Letter send from a young petty officer assuring his brother that he was going not going to renege on his commitment to work for the Purser of Commodore Perry’s flagship, the USS Mississippi, on its voyage to Japan to force the Shogunate to open the country to foreign trade and allow the resupply of American whaling vessels. B. Roberts to J. Edwin Roberts.
Letter send from a young petty officer assuring his brother that he was going not going to renege on his commitment to work for the Purser of Commodore Perry’s flagship, the USS Mississippi, on its voyage to Japan to force the Shogunate to open the country to foreign trade and allow the resupply of American whaling vessels
Letter send from a young petty officer assuring his brother that he was going not going to renege on his commitment to work for the Purser of Commodore Perry’s flagship, the USS Mississippi, on its voyage to Japan to force the Shogunate to open the country to foreign trade and allow the resupply of American whaling vessels

Letter send from a young petty officer assuring his brother that he was going not going to renege on his commitment to work for the Purser of Commodore Perry’s flagship, the USS Mississippi, on its voyage to Japan to force the Shogunate to open the country to foreign trade and allow the resupply of American whaling vessels

New York Navy Yard to Church Hill, Maryland: 1852. Envelope or Cover. This stampless letter is dated “Navy Yard . New York / May 10. 1852”, franked with a strip of three 1-cent Franklin stamps (Scott #7, Type II - no balls on the bottom scrolls), and cancelled with New York postmarks dated May 11.

In this response to a query from his brother that undoubtedly questioned the wisdom of going on a potentially dangerous voyage, Roberts answered:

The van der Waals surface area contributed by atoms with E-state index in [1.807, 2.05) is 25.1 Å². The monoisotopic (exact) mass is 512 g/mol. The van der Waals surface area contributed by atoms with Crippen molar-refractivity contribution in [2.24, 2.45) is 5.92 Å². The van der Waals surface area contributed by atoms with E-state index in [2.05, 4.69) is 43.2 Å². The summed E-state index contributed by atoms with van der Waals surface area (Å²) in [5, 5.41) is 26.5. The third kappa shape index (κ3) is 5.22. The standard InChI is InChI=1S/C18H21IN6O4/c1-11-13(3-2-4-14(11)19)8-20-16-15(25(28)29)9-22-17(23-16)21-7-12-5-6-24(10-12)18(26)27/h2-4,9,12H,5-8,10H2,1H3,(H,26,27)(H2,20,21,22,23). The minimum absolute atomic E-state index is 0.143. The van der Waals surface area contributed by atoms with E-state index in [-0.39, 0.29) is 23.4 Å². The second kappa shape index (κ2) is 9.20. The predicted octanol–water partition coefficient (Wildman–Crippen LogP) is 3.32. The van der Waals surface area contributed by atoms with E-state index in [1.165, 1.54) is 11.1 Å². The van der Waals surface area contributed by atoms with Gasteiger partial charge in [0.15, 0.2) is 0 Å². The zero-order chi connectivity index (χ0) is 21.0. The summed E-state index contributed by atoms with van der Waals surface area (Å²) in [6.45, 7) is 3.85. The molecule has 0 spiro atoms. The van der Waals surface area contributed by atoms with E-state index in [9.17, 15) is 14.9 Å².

“I am well satisfied with your good intentions but I have made up my mind to make this cruise any how. . ..I have been doing business for two months for Purser William Speiden, and I find him to be a gentleman and a man who knows his business, and a man who understands his business is a man that pleases me. The Mississippi will go into Commission tomorrow, but it is not known yet when she will proceed on her cruise. . .. When this cruise shall end, if I live, I will endeavor to remain on shore.”. Very good. Item #009579

There was a reason for Robert’s melodramatic “if I live” statement. During the Bakumatsu (the final days of the Edo period when the Tokugawa shogunate was dying), it was dangerous for foreign vessels to enter Japanese harbors. Foreign ships were routinely refused entrance and in some instances—as in the case of the an unarmed American merchant vessel—attacked for coming close, and Perry’s expedition was specifically charged by Secretary of State Daniel Webster to use force if necessary to open Japanese harbors to commercial trade, even if only for the resupply of coal for American ships cruising in the Pacific.

The day this letter was mailed, the Mississippi was sent to Boston to tow the disabled USS Princeton to Baltimore for repair. Then before she could embark on her voyage to Japan, Commodore Perry was first ordered to investigate reports of British harassment of American fishing vessels in the North Atlantic. Upon her return, the Mississippi anchored off the Annapolis, Maryland until, with Perry on board—she led the eight-ship task force around the Cape of Good Hope and onto Japan.

William Speiden was considered to be one of the best pursers in the Navy, and for this voyage, he managed to get his son, William Speiden Jr., assigned to the ship as his primary assistant. This nespotic appoint was historically fortunate, as William Jr. maintained one of the most complete, detailed, and well-illustrated log of any maritime voyage. His original two-volume journal is maintained at the Library of Congress, and abridged versions are still in print today.

An important letter expressing the concerned confidence of a young seaman about to embark as a crewmember on one of the world’s most famous voyages. Made all the more interesting by the use of strip of three scarce stamps for postage.

Price: $750.00